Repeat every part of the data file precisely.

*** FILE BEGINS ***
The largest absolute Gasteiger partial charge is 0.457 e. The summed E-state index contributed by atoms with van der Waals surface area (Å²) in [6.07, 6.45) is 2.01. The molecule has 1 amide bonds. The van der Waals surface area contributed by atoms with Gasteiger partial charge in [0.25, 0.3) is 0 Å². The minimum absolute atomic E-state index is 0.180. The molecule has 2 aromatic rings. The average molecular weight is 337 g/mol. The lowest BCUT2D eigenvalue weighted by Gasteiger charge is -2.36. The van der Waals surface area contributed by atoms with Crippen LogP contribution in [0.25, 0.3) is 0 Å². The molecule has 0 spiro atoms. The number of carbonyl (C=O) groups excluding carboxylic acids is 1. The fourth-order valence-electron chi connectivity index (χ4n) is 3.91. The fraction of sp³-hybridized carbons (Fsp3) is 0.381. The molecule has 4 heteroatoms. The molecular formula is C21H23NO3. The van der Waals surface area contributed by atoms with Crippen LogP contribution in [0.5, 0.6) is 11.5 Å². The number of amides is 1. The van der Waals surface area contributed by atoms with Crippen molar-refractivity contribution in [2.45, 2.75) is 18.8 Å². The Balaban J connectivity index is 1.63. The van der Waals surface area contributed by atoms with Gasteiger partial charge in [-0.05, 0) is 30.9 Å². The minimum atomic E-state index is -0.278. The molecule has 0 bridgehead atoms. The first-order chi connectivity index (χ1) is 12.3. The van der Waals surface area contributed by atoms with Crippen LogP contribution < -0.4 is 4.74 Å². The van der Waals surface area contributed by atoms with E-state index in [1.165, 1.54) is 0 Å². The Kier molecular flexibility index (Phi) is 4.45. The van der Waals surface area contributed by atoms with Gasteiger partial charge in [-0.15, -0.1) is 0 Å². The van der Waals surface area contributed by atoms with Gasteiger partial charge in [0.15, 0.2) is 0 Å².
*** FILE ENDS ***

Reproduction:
The largest absolute Gasteiger partial charge is 0.457 e. The summed E-state index contributed by atoms with van der Waals surface area (Å²) in [6.07, 6.45) is 2.01. The molecule has 1 amide bonds. The van der Waals surface area contributed by atoms with Gasteiger partial charge in [0.25, 0.3) is 0 Å². The minimum absolute atomic E-state index is 0.180. The molecule has 2 aromatic rings. The average molecular weight is 337 g/mol. The lowest BCUT2D eigenvalue weighted by Gasteiger charge is -2.36. The van der Waals surface area contributed by atoms with Crippen LogP contribution in [0.25, 0.3) is 0 Å². The molecule has 0 spiro atoms. The number of carbonyl (C=O) groups excluding carboxylic acids is 1. The fourth-order valence-electron chi connectivity index (χ4n) is 3.91. The fraction of sp³-hybridized carbons (Fsp3) is 0.381. The molecule has 4 heteroatoms. The molecular formula is C21H23NO3. The van der Waals surface area contributed by atoms with Crippen LogP contribution in [0.5, 0.6) is 11.5 Å². The number of amides is 1. The van der Waals surface area contributed by atoms with Crippen molar-refractivity contribution in [2.45, 2.75) is 18.8 Å². The Balaban J connectivity index is 1.63. The van der Waals surface area contributed by atoms with Gasteiger partial charge in [-0.05, 0) is 30.9 Å². The minimum atomic E-state index is -0.278. The molecule has 0 bridgehead atoms. The first-order chi connectivity index (χ1) is 12.3. The van der Waals surface area contributed by atoms with Crippen LogP contribution < -0.4 is 4.74 Å². The van der Waals surface area contributed by atoms with E-state index in [1.165, 1.54) is 0 Å². The Kier molecular flexibility index (Phi) is 4.45. The van der Waals surface area contributed by atoms with Gasteiger partial charge in [-0.15, -0.1) is 0 Å². The van der Waals surface area contributed by atoms with Gasteiger partial charge in [0.15, 0.2) is 0 Å².